The Government says that "[o]ther than what has previously been provided in response to the defendants'] motion for discovery, at this time, the United States has no evidence in its possession which is favorable to the defendant[s] on the issue of guilt or punishment." (Doc. 57, p. 1; Doc. 73, p. 1). It appears, then, that the only true point of contention here is whether the Government should be required, on Constitutional grounds, to make early disclosure of its witnesses' prior statements or reports ("Jencks materials"), and if so, then how early.

         The most recent Amended Pretrial Scheduling Order in this case requires the Government to provide copies of its witness and exhibit lists to the Court and Defendants "by no later than Noon on August 25, 2016, " (Doc. 48, p. 2) (emphasis removed), which is two days after the final pretrial conference and four days prior to the beginning of trial, see Id. at 1. The Government represents that it intends to provide Jencks materials to Defendants at the same time that it complies with the witness- and exhibit-list deadline, which would be well in advance of when the Jencks Act requires such disclosure. Defendants would prefer to receive these materials now, but they have not provided any authority that would support such an order for such an early disclosure. They cite only two cases from outside the Eighth Circuit that are easily distinguishable: one held that a defendant was deprived of his constitutional right to counsel when his attorney failed to request a recess in order to examine Jencks material that was provided after direct examination, see United States v. Hinton, 631 F.2d 769, 781-82 (D.C. Cir. 1980), and the other held under case-specific circumstances that one day before trial was insufficient time for defense counsel to have a reasonable opportunity to absorb the material and make use of it, United States v. Holmes, 722 F.2d 37, 40-41 (4th Cir. 1983). The instant case involves voluminous discovery and potentially somewhere in the range of thirty to forty Government witnesses, but the Court believes that four days before the beginning of trial is sufficient time for defense counsel to digest and make reasonable use of witnesses' identities and Jencks material here. Therefore, the Defendants' Motions at Docs. 50 and 64 are DENIED.

         3. Disclosure of contact between the Government and jailhouse informants (Docs. 52, 65).

         Both Defendants seek immediate disclosure of all contacts between the Government and jailhouse informants, and argue generally that this is necessary because they wish to have the opportunity to move for potential jailhouse-informant testimony to be suppressed on the grounds that it is inherently unreliable and lacking in credibility. The Government responds that it has not planted any informants in the jails where the Defendants have been held, and that, as noted above, it intends to provide the Defendants the identities and Jencks materials for all of its potential witnesses on August 25, in accordance with this Court's earlier Order. (Doc. 59, p. 2; Doc. 74, pp. 1-2). The Court has the discretion to exclude substantially misleading evidence, see Fed. R. Evid. 403, and the Eighth Circuit has helpful model jury instructions that may be read concerning testimony given under grant of immunity or plea bargain, and testimony of accomplices, cooperating witnesses, and informers. See 8th Cir. Model Crim. Jury Instr. §§ 4.04, 4.05A, 4.05B, 4.06 (2014). Given the availability of these tools, along with the Court's ruling in the preceding Section of this Order regarding Jencks materials, the Court sees no reason to take the determination of credibility out of the jury's hands, absent very compelling circumstances which do not presently appear to exist here. Therefore, the Defendants' Motions at Docs. 52 and 65 are DENIED.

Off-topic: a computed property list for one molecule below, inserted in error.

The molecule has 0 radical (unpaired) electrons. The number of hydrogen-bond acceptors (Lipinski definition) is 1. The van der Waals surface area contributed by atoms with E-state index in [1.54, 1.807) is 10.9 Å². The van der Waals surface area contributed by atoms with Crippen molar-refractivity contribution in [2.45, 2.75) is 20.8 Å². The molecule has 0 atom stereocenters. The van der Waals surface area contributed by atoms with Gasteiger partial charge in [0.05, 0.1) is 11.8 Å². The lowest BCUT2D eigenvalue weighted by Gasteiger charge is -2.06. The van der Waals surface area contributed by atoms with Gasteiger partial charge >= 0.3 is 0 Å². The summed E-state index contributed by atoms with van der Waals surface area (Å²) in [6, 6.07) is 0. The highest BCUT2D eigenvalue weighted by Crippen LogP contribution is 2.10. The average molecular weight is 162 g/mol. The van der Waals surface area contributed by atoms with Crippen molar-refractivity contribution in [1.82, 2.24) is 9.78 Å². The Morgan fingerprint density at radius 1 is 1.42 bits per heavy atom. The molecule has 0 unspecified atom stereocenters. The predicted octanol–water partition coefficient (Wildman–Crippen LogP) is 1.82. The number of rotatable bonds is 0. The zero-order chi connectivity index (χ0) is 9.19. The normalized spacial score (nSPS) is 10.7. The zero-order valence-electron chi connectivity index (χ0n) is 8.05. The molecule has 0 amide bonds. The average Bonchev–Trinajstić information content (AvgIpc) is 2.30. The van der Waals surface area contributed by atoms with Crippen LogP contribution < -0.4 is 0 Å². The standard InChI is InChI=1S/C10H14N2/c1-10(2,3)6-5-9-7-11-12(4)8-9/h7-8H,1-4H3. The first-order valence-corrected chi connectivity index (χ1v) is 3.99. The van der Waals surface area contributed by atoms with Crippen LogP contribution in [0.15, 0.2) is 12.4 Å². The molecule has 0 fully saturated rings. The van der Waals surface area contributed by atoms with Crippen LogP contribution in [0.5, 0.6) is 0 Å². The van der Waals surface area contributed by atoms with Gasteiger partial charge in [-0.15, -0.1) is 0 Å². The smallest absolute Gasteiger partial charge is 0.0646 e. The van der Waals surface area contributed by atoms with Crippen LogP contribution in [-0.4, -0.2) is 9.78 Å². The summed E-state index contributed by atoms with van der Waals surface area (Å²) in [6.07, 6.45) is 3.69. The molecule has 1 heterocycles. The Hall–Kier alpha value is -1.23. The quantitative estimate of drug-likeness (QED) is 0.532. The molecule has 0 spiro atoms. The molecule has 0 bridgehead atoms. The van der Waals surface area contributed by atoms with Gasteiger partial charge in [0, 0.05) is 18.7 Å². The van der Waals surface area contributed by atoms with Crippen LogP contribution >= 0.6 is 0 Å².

4. Out-of-court statements by co-conspirators, etc. (Docs. 53, 54, 66).

         Fed. R. Evid. 801(d)(2)(E) provides that a statement offered against an opposing party that was "made by the party's coconspirator during and in furtherance of the conspiracy" is not hearsay. The Eighth Circuit has held that in order for a statement to qualify as admissible under this rule, "the government must show by a preponderance of the evidence (1) that a conspiracy existed; (2) that the defendant and the declarant were members of the conspiracy; and (3) that the declaration was made during the course and in furtherance of the conspiracy." United States v. Whitlow,815 F.3d 430, 434 (8th Cir. 2016) (internal quotation marks omitted). To prove the existence of the conspiracy, the 801(d)(2)(E) statements must be corroborated by independent evidence, which may be entirely circumstantial. Id. The Eighth Circuit has also held that "[a] court may conditionally admit a coconspirator statement subject to later proof of the conspiracy to satisfy the coconspirator rule and defer a final ruling on its admissibility until after hearing all of the evidence." United States v. Young,753 F.3d 757, 771 (8th Cir. 2014). The Government here would prefer to go the latter route, while the Defendants ...